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Edgar G. Ulmer
Gypsy Rose Lee,
A selection of passengers catch the plane from London for an early 1950's weekend in Paris. The Scotsman in his kilt, the elderly lady painter, the international negotiator, and the pretty young girl all find the city welcomes them and changes their lives in some way. Written by
Jeremy Perkins <email@example.com>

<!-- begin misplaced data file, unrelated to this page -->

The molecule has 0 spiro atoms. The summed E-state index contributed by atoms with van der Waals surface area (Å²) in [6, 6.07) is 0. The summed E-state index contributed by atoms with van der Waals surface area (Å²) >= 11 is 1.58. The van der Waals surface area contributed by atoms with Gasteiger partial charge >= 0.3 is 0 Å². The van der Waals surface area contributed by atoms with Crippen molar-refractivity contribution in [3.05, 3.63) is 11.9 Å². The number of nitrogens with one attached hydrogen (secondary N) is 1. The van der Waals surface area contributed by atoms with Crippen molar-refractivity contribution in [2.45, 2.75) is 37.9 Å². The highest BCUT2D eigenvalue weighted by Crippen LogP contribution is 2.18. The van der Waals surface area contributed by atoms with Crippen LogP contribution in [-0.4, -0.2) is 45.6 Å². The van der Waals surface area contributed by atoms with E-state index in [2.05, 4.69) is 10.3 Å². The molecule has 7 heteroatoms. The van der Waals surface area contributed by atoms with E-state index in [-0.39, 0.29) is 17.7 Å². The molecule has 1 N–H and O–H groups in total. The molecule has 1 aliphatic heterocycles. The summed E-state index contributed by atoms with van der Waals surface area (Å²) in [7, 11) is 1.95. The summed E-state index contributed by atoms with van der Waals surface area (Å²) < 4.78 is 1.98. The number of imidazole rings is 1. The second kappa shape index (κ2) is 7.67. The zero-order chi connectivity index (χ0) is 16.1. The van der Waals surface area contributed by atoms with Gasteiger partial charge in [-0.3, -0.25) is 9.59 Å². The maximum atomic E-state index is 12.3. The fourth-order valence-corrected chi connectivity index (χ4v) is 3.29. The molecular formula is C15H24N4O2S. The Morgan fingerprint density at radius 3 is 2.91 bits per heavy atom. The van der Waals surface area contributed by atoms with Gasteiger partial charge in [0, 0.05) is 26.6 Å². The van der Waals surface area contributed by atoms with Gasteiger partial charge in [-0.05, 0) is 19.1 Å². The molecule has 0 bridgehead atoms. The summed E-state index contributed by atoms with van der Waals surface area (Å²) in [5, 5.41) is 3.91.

This delightful and light-hearted film carries on in the tradition of gentle satire established by Mark Twain in his two popular novels 'The Innocents Abroad' and 'The Innocents at Home'. But instead of American 'innocents', this British film portrays British 'innocents', all except for a seasoned diplomat (Alastair Sim) making a first trip to Paris. The film follows the adventures of each character over the course of a weekend. They all fly out on the same plane and return on the same plane. We catch some wonderful glimpses of early performances by people who were later well known. Kenneth Williams is uncredited as someone arranging things beneath a counter in London Airport (not a window dresser, as wrongly described in IMDb), and in one fleeting cameo exchange, he manages to 'be Kenneth Williams' to an astonishing degree with just a few words. The 25 year-old Laurence Harvey, who is credited and not uncredited as claimed on IMDb, wears a tiny little moustache and is a floor waiter in a grand Paris hotel, complete with French accent. Claire Bloom plays an innocent your girl who has been 'saving up for ages' to afford her first weekend trip to Paris. She meets the romantic Claude Dauphin, and they have a weekend affair with numerous comical moments. Margaret Rutherford takes her easel and paints away in quaint streets and haunts the Louvre. She meets a British man who has lived in Paris for 30 years and has painted copies of the Mona Lisa 338 times but never sold one. She ends up being the first person to buy one, bringing ecstatic happiness to them both. There are some wonderful lines in the script. When Margaret Rutherford, who has never taken a plane before, is asked to fasten her seatbelt before takeoff, she answers innocently: 'But I haven't brought one with me.' James Copeland is excellent as a Scot in a kilt who meets a very sweet French shop girl and commences what will turn out to be a lasting romance. There are the usual jokes about his kilt, and the French women laugh at him heartily in the streets and one taunts him because she is wearing trousers and he is wearing a skirt. The film is shot on location in Paris, and it is astonishing to see how empty of traffic it was at that time. You could set up an easel in the middle of a quaint street and no car would come along and bother you for hours. Paris looks simply empty! And that can't just be because they cleared the locations for filming. From this film it is clear that it is not only the British visitors who are the 'innocents', it is the French as well, as very few of them have their own cars, and traffic is essentially nonexistent. Ronald Shiner is very amusing as a soldier who plays the drum in a military band which has travelled from Britain to play 'It's a Long Way to Tipperary', 'Colonel Bogey', and other such tunes on the occasion of the unveiling of a statue of Lord Byron. He becomes entangled with a French woman and when he discovers she has a child whom she can barely support, he gives her all his money. When he is being funny, his broad comedy technique verges on the over-obvious, but is tolerable for the character he plays. There are excellent performances from the French actresses Gaby Bruyère and Monique Gérard. There are some very fine moments in this multi-threaded film, and some genuine pathos along with all the good-natured comedy. It was written by Anatole de Grunwald, who had tremendous experience as a script writer as well as sophistication, so that the stories all work pretty well. Gordon Parry was the director, who two years before had directed TOM BROWN'S SCHOOLDAYS (1951); he died in 1961. This is a very entertaining and light-hearted film which shows a great deal of Paris as it was in 1952, and is also well worth seeing for those who are interested in the British stars of that era.
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